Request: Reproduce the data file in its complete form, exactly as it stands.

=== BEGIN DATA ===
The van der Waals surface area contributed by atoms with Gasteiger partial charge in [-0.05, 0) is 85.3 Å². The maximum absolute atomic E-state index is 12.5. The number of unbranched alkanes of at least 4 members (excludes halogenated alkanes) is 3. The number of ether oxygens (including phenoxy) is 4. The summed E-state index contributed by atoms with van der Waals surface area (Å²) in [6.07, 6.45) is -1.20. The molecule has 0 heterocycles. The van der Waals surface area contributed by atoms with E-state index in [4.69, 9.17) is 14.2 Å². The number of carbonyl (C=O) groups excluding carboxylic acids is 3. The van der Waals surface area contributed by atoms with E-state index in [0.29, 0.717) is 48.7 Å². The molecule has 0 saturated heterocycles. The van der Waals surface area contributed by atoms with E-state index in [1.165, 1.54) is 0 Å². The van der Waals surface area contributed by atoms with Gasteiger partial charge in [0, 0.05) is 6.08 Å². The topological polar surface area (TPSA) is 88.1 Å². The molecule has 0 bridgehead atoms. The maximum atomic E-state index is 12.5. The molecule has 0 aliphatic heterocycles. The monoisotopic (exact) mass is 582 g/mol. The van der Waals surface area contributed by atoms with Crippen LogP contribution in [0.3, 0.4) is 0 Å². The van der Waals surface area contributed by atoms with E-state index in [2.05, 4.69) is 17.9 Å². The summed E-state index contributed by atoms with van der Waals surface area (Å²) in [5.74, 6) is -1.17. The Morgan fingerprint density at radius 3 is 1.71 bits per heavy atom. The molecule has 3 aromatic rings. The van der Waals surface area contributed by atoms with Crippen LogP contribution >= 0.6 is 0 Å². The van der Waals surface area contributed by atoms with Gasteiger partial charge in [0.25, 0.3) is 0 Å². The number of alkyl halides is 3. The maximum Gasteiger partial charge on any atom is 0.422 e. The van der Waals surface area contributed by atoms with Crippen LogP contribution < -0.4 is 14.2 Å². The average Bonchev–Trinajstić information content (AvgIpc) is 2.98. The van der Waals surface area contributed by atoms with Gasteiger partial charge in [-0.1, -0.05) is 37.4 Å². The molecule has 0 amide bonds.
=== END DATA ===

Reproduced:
The van der Waals surface area contributed by atoms with Gasteiger partial charge in [-0.05, 0) is 85.3 Å². The maximum absolute atomic E-state index is 12.5. The number of unbranched alkanes of at least 4 members (excludes halogenated alkanes) is 3. The number of ether oxygens (including phenoxy) is 4. The summed E-state index contributed by atoms with van der Waals surface area (Å²) in [6.07, 6.45) is -1.20. The molecule has 0 heterocycles. The van der Waals surface area contributed by atoms with E-state index in [4.69, 9.17) is 14.2 Å². The number of carbonyl (C=O) groups excluding carboxylic acids is 3. The van der Waals surface area contributed by atoms with E-state index in [0.29, 0.717) is 48.7 Å². The molecule has 0 saturated heterocycles. The van der Waals surface area contributed by atoms with E-state index in [1.165, 1.54) is 0 Å². The van der Waals surface area contributed by atoms with Gasteiger partial charge in [0, 0.05) is 6.08 Å². The topological polar surface area (TPSA) is 88.1 Å². The molecule has 0 bridgehead atoms. The maximum atomic E-state index is 12.5. The molecule has 0 aliphatic heterocycles. The monoisotopic (exact) mass is 582 g/mol. The van der Waals surface area contributed by atoms with Crippen LogP contribution in [0.3, 0.4) is 0 Å². The van der Waals surface area contributed by atoms with E-state index in [2.05, 4.69) is 17.9 Å². The summed E-state index contributed by atoms with van der Waals surface area (Å²) in [5.74, 6) is -1.17. The Morgan fingerprint density at radius 3 is 1.71 bits per heavy atom. The molecule has 3 aromatic rings. The van der Waals surface area contributed by atoms with Crippen LogP contribution >= 0.6 is 0 Å². The van der Waals surface area contributed by atoms with Gasteiger partial charge in [0.25, 0.3) is 0 Å². The number of alkyl halides is 3. The maximum Gasteiger partial charge on any atom is 0.422 e. The van der Waals surface area contributed by atoms with Crippen LogP contribution < -0.4 is 14.2 Å². The average Bonchev–Trinajstić information content (AvgIpc) is 2.98. The van der Waals surface area contributed by atoms with Gasteiger partial charge in [-0.1, -0.05) is 37.4 Å². The molecule has 0 amide bonds.